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Misbehaving watchdog on Windows?

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From:
Steve Hay
Date:
May 9, 2015 18:35
Subject:
Misbehaving watchdog on Windows?
Message ID:
CADED=K5z2bu+JdE_ndwd_D=ZrOCKrmE-pwXnxVFGcM-O4Y+7EA@mail.gmail.com
In the course of trying to test 5.22.0-RC0 with multiple
compilers/configurations I keep running into a nasty thing that I've
seen happen before and heard others mention before too: random
processes on my machine sometimes get killed during the test run,
sometimes even leading to the machine locking up or rebooting itself,
presumably depending on how fundamental to Windows the nuked processes
were.

I would log it as a blocker bug, but for the fact that I think it's
quite an old problem, surely pre-5.20 at least. I recall talk of the
problem at the time of the kill process tree feature (broken in
5.17.2) getting fixed (in 5.19.10) and watchdog() switching to using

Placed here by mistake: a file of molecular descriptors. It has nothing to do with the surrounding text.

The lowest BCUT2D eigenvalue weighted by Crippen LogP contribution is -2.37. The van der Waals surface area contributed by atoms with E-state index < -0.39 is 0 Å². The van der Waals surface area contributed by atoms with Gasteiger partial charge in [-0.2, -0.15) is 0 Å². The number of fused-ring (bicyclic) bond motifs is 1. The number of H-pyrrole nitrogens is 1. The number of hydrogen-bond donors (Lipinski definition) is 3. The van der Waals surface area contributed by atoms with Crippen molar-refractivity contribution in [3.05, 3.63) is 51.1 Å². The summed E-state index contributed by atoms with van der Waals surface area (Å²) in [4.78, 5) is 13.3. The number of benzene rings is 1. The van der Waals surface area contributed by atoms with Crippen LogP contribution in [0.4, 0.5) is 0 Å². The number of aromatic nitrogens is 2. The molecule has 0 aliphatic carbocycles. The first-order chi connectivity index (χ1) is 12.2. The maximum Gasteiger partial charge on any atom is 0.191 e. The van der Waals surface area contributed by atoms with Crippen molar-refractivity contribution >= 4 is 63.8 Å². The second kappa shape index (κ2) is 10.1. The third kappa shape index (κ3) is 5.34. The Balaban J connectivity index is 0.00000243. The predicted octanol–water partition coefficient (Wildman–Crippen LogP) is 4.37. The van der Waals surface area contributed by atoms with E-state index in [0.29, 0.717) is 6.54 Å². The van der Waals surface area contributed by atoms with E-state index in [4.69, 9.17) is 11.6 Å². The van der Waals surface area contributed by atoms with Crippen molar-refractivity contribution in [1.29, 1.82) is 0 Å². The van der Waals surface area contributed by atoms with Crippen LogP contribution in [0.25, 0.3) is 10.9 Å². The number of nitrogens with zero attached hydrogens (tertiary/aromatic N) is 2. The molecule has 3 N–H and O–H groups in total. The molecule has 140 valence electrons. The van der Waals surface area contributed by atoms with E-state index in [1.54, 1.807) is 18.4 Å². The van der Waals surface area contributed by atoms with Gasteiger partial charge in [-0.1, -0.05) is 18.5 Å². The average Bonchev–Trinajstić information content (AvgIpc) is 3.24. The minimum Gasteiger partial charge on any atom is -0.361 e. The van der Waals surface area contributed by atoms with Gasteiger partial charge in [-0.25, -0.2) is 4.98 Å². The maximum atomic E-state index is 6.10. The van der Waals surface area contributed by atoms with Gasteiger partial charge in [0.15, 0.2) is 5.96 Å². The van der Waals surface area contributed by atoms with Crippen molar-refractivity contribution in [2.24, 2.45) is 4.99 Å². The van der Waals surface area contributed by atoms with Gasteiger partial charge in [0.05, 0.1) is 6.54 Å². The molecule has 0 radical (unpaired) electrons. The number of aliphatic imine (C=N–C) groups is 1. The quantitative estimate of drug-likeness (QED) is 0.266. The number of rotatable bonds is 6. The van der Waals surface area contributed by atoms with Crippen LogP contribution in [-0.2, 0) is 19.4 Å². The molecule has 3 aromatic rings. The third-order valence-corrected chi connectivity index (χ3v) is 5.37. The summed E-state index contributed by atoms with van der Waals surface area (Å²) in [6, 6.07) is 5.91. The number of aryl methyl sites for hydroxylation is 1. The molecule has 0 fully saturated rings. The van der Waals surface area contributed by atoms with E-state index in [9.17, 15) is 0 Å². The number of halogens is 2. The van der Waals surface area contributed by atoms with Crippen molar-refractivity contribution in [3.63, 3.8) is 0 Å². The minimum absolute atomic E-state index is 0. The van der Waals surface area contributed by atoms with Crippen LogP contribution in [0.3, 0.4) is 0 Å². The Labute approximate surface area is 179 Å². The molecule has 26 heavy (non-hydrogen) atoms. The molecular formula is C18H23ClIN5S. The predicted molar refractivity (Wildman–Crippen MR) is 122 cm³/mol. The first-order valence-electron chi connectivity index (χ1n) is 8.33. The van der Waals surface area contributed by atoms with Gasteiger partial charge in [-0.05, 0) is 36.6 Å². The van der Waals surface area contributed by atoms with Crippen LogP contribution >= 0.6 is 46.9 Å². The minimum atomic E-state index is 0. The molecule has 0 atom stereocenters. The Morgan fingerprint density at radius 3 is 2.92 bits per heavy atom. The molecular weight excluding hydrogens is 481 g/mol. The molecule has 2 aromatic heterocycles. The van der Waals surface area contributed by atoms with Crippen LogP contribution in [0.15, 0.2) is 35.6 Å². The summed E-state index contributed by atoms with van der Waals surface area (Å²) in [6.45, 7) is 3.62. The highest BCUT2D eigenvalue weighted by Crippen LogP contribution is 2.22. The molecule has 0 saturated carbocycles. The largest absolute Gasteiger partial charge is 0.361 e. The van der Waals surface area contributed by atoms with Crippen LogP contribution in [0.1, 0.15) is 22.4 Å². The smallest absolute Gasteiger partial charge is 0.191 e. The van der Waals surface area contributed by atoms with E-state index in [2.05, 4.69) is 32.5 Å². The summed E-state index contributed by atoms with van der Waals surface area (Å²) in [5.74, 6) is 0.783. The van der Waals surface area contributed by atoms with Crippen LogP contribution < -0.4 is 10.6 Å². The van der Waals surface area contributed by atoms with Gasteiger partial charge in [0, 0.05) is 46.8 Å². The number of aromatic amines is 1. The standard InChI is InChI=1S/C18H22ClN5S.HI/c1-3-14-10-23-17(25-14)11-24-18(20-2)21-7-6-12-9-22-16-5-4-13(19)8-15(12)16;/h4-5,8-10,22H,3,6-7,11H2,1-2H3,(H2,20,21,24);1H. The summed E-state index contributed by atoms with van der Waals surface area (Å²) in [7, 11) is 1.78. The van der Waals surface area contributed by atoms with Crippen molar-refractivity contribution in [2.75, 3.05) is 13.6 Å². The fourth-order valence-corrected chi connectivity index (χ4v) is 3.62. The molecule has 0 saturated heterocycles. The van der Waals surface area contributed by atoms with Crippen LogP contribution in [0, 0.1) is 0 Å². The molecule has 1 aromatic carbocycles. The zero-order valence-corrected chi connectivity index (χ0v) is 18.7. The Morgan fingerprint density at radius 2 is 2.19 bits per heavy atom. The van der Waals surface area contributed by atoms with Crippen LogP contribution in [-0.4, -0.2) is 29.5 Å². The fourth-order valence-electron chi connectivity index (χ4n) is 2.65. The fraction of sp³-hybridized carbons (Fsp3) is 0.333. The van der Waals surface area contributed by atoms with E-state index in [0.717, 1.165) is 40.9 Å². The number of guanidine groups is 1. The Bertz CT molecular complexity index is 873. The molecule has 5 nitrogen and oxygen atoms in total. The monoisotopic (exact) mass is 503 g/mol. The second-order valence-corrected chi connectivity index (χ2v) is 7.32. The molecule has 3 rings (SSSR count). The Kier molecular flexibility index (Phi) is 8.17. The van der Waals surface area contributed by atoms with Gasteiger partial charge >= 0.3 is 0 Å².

it (in commit http://perl5.git.perl.org/perl.git/commit/18ae2abf04).
The kill process tree bug was reported in perl #121230 and there is
talk there (after the fix was applied) of this kind of problem
affecting George's smokers -- see
https://rt.perl.org/Ticket/Display.html?id=121230#txn-1289113 and
http://www.nntp.perl.org/group/perl.perl5.porters/2014/04/msg214650.html
.

Does anyone recall if we had this problem before the watchdog() change
cited above, changing kill('KILL', ...) to kill('-KILL', ...)?

The purpose of that change was to kill the cmd.exe->perl.exe process
tree, rather than just the cmd.exe (i.e. wrongly leaving the perl.exe
behind), since the system(1, $cmd) done in watchdog() unexpectedly
launched perl.exe via a cmd.exe rather than directly.

However, as I've just commented on perl #121283 (see
https://rt.perl.org/Ticket/Display.html?id=121283#txn-1348203) there
are ways to guarantee launching the watchdog perl.exe directly, rather
than via a cmd.exe. If we did that, e.g. change the system(1, $cmd) to
system(1, @multi_element_cmd), then we could revert the kill('-KILL',
...) to kill('KILL, ...), which *might* stop this occasional
process-nuking nastiness, unless it predated the switch to -KILL
anyway.

I'm going to try it out locally, anyway, to see if it does indeed seem
to fix the problem (although it's always hard to be sure with such
intermittent problems): That in itself would be a useful data point
regarding whether it's the restored -KILL feature that is the trouble,
or whether it's something else entirely.

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